Tilapia is a highly prolific and money spinning fish, but observers and actors in the Nigerian fish industry say that tilapia has not been given the desired attention over the years by fish farmers, compared with other fish specie.
The fish, which is naturally found in wild waters, but can be conveniently reared, is said to be relatively cheaper to rear than other types of fish such as catfish.
Yet, many Nigerian fish farmers are running away from it due to several reasons identified by experts in tilapia farming.
Mr. Benjamin Ajogwu, is a fish farmer and the Farm Manager of El – Cazz Ltd, which produces catfish, tilapia and poultry, among other farm animals in Yelwa village in Nasarawa State. He says that prominent among the factors scaring farmers away from tilapia production are lack of reliable source of parent stock, taste, market and low technical capacity among fish farmers across the country.
The farmer said that unlike catfish, which good fingerlings and juveniles are easily available, good tilapia stock is difficult to find, adding: “Good mother brings forth good children, tilapia stock can be got from the wild.”
Explaining further, the farmer said: “Not many fish farmers know how to rear tilapia. So, they rush for catfish. Other factors that attract them are better taste and market for catfish.”
Ajogwu maintained that tilapia farming is capital intensive, but added that one could start on a small scale and after acquiring the requisite knowledge, expand the business.
He said tilapia can be reared in earthen or concrete ponds among others, but the best habitat for the fish is natural water way with inlet and outlet.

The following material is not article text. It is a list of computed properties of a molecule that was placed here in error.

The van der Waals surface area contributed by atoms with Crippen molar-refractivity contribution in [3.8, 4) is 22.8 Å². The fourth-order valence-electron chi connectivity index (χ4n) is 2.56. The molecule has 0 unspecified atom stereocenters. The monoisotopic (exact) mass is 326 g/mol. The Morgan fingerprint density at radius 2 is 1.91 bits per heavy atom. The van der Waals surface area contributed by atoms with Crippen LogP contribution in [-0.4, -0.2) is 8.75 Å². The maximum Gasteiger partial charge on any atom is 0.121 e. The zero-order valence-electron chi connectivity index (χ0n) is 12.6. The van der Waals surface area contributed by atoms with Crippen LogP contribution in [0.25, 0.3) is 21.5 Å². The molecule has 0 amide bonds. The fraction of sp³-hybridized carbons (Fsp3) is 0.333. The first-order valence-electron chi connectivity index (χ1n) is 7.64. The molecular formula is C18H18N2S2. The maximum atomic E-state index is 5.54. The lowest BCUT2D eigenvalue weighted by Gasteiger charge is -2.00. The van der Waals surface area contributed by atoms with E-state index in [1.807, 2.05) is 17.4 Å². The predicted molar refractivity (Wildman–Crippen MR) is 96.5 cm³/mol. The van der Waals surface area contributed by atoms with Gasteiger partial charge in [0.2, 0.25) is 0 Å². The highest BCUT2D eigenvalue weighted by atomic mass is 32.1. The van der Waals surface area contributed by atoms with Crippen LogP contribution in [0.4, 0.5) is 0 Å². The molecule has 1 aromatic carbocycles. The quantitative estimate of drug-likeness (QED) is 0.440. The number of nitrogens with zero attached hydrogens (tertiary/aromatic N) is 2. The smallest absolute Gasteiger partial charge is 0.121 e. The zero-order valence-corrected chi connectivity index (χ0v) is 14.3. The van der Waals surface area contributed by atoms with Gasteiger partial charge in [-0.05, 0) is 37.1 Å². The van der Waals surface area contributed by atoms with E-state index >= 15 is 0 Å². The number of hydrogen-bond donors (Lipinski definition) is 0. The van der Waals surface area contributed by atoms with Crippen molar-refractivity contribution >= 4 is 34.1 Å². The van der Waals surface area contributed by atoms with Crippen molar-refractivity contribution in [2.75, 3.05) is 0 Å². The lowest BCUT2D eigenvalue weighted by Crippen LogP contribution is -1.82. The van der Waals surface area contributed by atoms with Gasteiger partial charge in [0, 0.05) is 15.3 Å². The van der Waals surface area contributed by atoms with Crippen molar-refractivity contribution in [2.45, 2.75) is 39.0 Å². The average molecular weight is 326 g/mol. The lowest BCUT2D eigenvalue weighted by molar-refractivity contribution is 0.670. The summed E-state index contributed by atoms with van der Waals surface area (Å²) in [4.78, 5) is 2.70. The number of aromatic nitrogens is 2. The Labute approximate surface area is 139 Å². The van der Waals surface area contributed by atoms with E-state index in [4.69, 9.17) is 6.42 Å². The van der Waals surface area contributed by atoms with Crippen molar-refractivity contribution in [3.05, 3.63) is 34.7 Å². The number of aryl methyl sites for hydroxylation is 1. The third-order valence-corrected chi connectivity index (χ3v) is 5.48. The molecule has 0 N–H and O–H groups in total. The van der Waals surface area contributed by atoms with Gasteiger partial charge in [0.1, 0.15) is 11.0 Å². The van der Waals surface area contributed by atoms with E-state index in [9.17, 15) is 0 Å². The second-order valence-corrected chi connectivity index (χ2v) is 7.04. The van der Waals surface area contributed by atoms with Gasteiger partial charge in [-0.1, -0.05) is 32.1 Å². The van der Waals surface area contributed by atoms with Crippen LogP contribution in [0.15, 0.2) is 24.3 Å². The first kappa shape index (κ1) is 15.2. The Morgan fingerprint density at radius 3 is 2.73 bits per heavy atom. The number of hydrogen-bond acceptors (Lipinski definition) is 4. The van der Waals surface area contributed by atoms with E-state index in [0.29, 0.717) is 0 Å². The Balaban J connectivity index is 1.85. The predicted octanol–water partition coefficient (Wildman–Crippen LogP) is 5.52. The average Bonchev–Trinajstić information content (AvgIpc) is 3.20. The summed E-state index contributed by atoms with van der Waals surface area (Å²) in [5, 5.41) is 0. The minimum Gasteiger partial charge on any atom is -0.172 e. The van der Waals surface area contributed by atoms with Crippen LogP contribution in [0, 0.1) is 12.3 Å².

“For you to get the best output, you have to feed them very well with floating feeds three times a day. Some people use other feeds and wastes but that causes water pollution, leading to health issues.”
The farm manager advises that even as tilapia is very strong and have minimum health challenges, the farmer must do the right thing and watch out for signs of ill health, adding that the ponds must be protected against birds and reptiles.
He said good tilapia species mature in six months if well fed. A 1kg sells at about N600, while the farmer spends about N400 to raise it to table size.
“So, the business is lucrative. Even as people fear the market for tilapia, the demand is high. At worst, you can roast and sell. There is no way you cannot break even,” he said.
Another tilapia farmer, Mr. Joshua Inimiye, urged fish farmers to dismiss their fears about tilapia farming and invest more in the business to ensure food security in the nation.